The Shakespeare Conference: SHK 30.121 Friday, 15 March 2019
Date: March 15, 2019 at 2:57:19 AM EDT
Subj: Re: Arden of Faversham
Date: March 15, 2019 at 11:17:12 AM EDT
Subj: Arden of Faversham
Date: March 15, 2019 at 2:57:19 AM EDT
Subject: Re: Arden of Faversham
I was interested to read MacDonald P. Jackson’s response to my post of a few days ago. While I do not agree with all his points, I do agree that it is not necessary for us to carry on with this exchange. What we have said, in our published articles and on this forum, is proportionate to our areas of disagreement, and it should be enough for anyone interested in this to be able to think about it and make up their own mind.
Jackson suggested that I should put online the data that he and I used for our articles. I should have done this sooner and have now done so. If anyone wants it, they should go to shakespearestext.com/can and click on the link at the bottom to go to my OneDrive. Then look for a folder called “Arden-of-Faversham...”
Finally, I’d like to clarify one point in my article. Explaining the test results I had obtained, I wrote: “We may observe in passing that, unlike Jackson, I did not choose my segments.” The phrase “unlike Jackson” was careless and a bit senseless, since the whole point of authorship attribution is to choose (or cherry-pick, as I described it in the next sentence) the plays and authors that go together. I hope that no informed person reading what I wrote would think that I was accusing Jackson of doing anything underhand. Nevertheless, it’s only fair for me to take this opportunity to retract the phrase.
Date: March 15, 2019 at 11:17:12 AM EDT
Subject: Arden of Faversham
Letter to SHAKSPER 15.3.19
In reporting on MacDonald Jackson’s response to Pervez Rizvi (Arden of Faversham SHK 30.098) Egan made two mistakes. The first was his complacent statement that, “Being an editor of the journal that is publishing Jackson’s essay while being also an editor of the book (the Authorship Companion to the New Oxford Shakespeare) that published Jackson’s original essay” – and, moreover, Egan and Jackson being members of the NOS Attribution Advisory Board – “it may be suspected that my co-editors are naturally disposed to be favourable to me and hence favourable towards the New Oxford Shakespeare that I’m a General Editor of.” Egan should have remembered the French maxim, “Qui s’excuse, s’accuse” – that is, by disclaiming bias you draw attention to the thing of which you protest your innocence. I’m sure the members of this forum would never have suspected that Egan had any influence on Jackson’s essay being published in his journal, and with such remarkable rapidity, had he not mentioned it.
His second mistake was to give a misleading account of an episode involving his journal. As he now describes it,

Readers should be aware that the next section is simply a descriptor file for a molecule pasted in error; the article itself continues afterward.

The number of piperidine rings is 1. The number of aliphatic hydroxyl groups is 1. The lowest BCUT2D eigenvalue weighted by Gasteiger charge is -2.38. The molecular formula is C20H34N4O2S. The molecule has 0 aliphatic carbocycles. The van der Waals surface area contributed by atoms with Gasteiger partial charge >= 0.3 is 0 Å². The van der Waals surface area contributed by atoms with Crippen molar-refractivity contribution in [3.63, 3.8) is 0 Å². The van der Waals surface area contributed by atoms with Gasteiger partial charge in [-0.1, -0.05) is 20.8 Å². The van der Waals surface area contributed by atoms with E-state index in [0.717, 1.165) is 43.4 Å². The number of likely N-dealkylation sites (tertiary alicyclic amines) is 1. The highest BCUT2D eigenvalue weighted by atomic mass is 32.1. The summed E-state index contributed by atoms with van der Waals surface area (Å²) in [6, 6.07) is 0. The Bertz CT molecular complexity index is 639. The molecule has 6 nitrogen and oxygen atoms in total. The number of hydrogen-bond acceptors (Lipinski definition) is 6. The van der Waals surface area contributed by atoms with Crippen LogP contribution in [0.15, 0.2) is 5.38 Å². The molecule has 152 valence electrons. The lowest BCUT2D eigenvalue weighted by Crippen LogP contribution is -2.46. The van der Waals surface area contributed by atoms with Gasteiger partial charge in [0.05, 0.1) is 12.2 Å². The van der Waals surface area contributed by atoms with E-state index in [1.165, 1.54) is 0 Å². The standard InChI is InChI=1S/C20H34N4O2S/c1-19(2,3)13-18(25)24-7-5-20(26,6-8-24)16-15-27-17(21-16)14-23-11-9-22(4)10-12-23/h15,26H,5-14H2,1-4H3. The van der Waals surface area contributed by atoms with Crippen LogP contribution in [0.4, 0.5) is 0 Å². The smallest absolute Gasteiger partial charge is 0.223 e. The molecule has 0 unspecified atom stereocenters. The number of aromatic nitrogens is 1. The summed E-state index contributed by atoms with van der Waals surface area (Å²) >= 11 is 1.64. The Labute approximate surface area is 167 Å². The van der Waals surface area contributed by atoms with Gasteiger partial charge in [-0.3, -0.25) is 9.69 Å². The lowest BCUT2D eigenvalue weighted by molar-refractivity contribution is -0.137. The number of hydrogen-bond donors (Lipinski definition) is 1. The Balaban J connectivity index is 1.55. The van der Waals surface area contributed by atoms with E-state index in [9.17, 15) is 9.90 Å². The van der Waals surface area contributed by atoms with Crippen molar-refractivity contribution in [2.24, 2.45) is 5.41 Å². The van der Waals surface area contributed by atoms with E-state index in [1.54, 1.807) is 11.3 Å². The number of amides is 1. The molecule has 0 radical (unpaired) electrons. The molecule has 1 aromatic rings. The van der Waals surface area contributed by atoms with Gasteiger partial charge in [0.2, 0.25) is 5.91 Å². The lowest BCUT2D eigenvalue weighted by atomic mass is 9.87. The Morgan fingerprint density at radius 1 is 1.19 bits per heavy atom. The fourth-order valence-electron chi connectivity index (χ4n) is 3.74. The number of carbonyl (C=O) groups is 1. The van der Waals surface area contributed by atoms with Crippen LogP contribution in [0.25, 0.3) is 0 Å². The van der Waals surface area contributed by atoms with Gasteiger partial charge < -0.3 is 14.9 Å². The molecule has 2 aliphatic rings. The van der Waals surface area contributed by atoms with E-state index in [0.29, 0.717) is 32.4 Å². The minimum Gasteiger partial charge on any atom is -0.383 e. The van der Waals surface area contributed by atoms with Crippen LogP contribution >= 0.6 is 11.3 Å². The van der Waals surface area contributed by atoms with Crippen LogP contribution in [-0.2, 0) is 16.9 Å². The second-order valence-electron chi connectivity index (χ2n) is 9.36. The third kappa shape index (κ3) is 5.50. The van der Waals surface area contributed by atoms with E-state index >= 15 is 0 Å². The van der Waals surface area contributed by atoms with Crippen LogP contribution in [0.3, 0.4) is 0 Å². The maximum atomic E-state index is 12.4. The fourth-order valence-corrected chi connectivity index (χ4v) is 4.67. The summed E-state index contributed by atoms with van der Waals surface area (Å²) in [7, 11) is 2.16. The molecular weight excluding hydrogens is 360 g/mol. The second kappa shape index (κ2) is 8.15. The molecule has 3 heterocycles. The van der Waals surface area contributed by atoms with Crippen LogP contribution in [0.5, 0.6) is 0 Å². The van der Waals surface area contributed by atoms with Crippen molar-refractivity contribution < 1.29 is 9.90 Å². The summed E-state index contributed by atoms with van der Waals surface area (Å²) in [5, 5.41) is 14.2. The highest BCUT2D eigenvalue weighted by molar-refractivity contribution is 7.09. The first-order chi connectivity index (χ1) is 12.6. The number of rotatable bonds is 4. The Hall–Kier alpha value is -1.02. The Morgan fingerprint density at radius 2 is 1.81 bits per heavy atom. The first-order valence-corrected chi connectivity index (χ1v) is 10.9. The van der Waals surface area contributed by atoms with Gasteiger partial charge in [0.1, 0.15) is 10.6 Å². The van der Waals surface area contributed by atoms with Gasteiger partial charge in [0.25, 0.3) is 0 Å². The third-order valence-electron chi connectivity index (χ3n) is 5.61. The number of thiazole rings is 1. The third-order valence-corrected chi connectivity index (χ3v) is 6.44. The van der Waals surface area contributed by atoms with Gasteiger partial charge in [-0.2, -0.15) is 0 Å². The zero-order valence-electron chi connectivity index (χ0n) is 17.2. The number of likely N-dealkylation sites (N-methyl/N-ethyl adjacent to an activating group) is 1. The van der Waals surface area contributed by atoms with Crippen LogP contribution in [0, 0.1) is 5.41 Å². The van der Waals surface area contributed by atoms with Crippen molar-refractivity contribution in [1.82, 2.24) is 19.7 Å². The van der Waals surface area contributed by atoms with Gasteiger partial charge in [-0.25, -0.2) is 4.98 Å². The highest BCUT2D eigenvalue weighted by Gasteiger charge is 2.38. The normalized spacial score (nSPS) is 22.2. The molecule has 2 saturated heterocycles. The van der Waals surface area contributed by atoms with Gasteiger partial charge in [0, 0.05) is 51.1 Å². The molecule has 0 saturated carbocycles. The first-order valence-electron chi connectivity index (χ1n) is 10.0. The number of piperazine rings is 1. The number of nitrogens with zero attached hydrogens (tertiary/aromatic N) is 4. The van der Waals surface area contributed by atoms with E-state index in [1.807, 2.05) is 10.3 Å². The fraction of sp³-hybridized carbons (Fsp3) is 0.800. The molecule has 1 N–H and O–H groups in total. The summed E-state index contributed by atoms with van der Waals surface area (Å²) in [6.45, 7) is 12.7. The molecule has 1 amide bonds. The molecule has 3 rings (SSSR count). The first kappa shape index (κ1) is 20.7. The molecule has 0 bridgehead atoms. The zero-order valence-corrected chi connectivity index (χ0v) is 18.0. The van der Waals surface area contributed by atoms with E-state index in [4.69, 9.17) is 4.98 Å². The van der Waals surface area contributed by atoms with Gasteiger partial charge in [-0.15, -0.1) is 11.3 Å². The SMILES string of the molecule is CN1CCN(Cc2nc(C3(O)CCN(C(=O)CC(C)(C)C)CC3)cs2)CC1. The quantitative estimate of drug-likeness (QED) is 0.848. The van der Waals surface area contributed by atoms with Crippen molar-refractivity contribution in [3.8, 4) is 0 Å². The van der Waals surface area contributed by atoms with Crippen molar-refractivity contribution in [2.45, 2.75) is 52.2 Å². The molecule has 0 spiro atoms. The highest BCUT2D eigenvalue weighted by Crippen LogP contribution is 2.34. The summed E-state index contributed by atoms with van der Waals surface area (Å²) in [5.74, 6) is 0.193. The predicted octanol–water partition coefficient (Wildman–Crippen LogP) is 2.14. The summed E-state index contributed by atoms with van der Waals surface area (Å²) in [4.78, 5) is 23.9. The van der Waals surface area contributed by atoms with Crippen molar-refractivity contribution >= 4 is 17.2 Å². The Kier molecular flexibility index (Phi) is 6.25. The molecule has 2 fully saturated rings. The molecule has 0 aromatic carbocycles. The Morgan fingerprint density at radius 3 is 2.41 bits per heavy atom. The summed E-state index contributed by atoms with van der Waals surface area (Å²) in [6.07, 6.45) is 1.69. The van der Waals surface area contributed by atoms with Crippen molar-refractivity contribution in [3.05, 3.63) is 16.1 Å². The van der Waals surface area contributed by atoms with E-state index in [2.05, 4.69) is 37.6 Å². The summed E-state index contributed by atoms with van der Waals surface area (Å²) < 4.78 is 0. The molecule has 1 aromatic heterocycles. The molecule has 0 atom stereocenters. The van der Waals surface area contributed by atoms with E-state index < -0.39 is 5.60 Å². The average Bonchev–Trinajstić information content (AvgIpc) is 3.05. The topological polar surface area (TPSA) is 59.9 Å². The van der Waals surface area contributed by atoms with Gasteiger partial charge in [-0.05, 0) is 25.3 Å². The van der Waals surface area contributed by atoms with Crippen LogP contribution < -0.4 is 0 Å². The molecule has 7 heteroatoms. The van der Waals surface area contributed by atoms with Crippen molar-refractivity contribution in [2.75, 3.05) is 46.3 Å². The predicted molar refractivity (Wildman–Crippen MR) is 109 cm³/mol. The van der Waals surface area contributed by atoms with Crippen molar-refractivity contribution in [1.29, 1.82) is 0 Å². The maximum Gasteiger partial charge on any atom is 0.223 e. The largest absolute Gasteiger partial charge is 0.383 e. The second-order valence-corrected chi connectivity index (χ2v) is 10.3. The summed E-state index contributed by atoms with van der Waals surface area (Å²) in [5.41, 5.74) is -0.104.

In 2012 the journal ‘Shakespeare’ published Brian Vickers’s essay “Identifying Shakespeare’s Additions to ‘The Spanish Tragedy’ (1602): A New(er) Approach”. In another publication, the Year’s Work in English Studies, I reviewed Vickers’s essay and pointed out what I think are its weaknesses. Vickers wrote a response to my review called “Shakespeare and the 1602 Additions to ‘The Spanish Tragedy’: A Method Vindicated” and sent it to the journal ‘Shakespeare’, which duly published it.
As Egan recalled in last year’s NYWES, my article “passed strict peer review”, apparently by two world-class peer referees. But their judgment didn’t satisfy Egan, and two years later he published his own review in YWES. For some years he had contributed the opening sections of the ‘Shakespeare’ chapter, concerned with textual studies. The ‘Advice to Reviewers’ on the journal’s website recommends a length limit of 300 words for important books, and 50 words for essays. For whatever reason, the editors turned a blind eye to the fact that Egan consistently over-ran these limits, writing lengthy essays in which authors were divided into the saved and the damned, with many more of the latter. The editorial freedom he enjoyed allowed Egan to devote 2,500 words to an unremittingly hostile review of my essay, dismissing my scholarship and repeatedly stating that ‘Vickers is wrong’, that my method ‘cannot...be a good discriminator of authorship’ (p. 41), and that ‘Vickers’s method does not work’ (p.44). Egan heaped up a mass of matches that I had supposedly missed, but many of these were from non-dramatic literature, such as The dialogue bytweene [Pope] Jullius the seconde, genius, and saynt Peter; Two very notable commentaries on Turkish affairs, translated from the Italian and published in Budapest; and five other books of religious controversy. These were completely irrelevant to my enquiry into the authorship of the Additions, since the language of Elizabethan drama and poetry is distinct from other genres, obeying stylistic and other conventions of its own. As Jackson argued in the AC, “extending searches to include the hundreds of works in EEBO-TCP but not in LION must unearth further examples of items rare in LION”, however, “LION is a database of literary texts, and it is rarity in poetry and drama that is most relevant to investigations” of authorship (124).